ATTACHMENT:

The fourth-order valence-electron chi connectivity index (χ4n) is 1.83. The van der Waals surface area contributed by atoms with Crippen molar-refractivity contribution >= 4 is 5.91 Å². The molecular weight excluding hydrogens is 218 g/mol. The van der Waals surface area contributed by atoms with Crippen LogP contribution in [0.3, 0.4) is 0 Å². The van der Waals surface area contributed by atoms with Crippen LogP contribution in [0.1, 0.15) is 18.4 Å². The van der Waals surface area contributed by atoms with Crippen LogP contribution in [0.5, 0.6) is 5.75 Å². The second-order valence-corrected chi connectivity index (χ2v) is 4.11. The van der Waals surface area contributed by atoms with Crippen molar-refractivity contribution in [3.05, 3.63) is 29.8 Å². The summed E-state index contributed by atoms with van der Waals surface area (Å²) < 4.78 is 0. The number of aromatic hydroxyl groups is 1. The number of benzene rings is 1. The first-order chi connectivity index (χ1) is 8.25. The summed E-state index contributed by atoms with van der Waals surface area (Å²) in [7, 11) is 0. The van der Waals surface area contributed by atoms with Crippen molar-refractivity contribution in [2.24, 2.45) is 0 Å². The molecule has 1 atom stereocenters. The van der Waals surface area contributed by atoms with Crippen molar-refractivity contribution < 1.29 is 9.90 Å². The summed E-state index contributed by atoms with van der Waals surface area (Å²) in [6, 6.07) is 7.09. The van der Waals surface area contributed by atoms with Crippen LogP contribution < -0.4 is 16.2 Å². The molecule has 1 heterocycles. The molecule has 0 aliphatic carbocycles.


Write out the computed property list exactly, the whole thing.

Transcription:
The fourth-order valence-electron chi connectivity index (χ4n) is 1.83. The van der Waals surface area contributed by atoms with Crippen molar-refractivity contribution >= 4 is 5.91 Å². The molecular weight excluding hydrogens is 218 g/mol. The van der Waals surface area contributed by atoms with Crippen LogP contribution in [0.3, 0.4) is 0 Å². The van der Waals surface area contributed by atoms with Crippen LogP contribution in [0.1, 0.15) is 18.4 Å². The van der Waals surface area contributed by atoms with Crippen LogP contribution in [0.5, 0.6) is 5.75 Å². The second-order valence-corrected chi connectivity index (χ2v) is 4.11. The van der Waals surface area contributed by atoms with Crippen molar-refractivity contribution in [3.05, 3.63) is 29.8 Å². The summed E-state index contributed by atoms with van der Waals surface area (Å²) < 4.78 is 0. The number of aromatic hydroxyl groups is 1. The number of benzene rings is 1. The first-order chi connectivity index (χ1) is 8.25. The summed E-state index contributed by atoms with van der Waals surface area (Å²) in [7, 11) is 0. The van der Waals surface area contributed by atoms with Crippen molar-refractivity contribution in [2.24, 2.45) is 0 Å². The molecule has 1 atom stereocenters. The van der Waals surface area contributed by atoms with Crippen molar-refractivity contribution < 1.29 is 9.90 Å². The summed E-state index contributed by atoms with van der Waals surface area (Å²) in [6, 6.07) is 7.09. The van der Waals surface area contributed by atoms with Crippen LogP contribution < -0.4 is 16.2 Å². The molecule has 1 heterocycles. The molecule has 0 aliphatic carbocycles.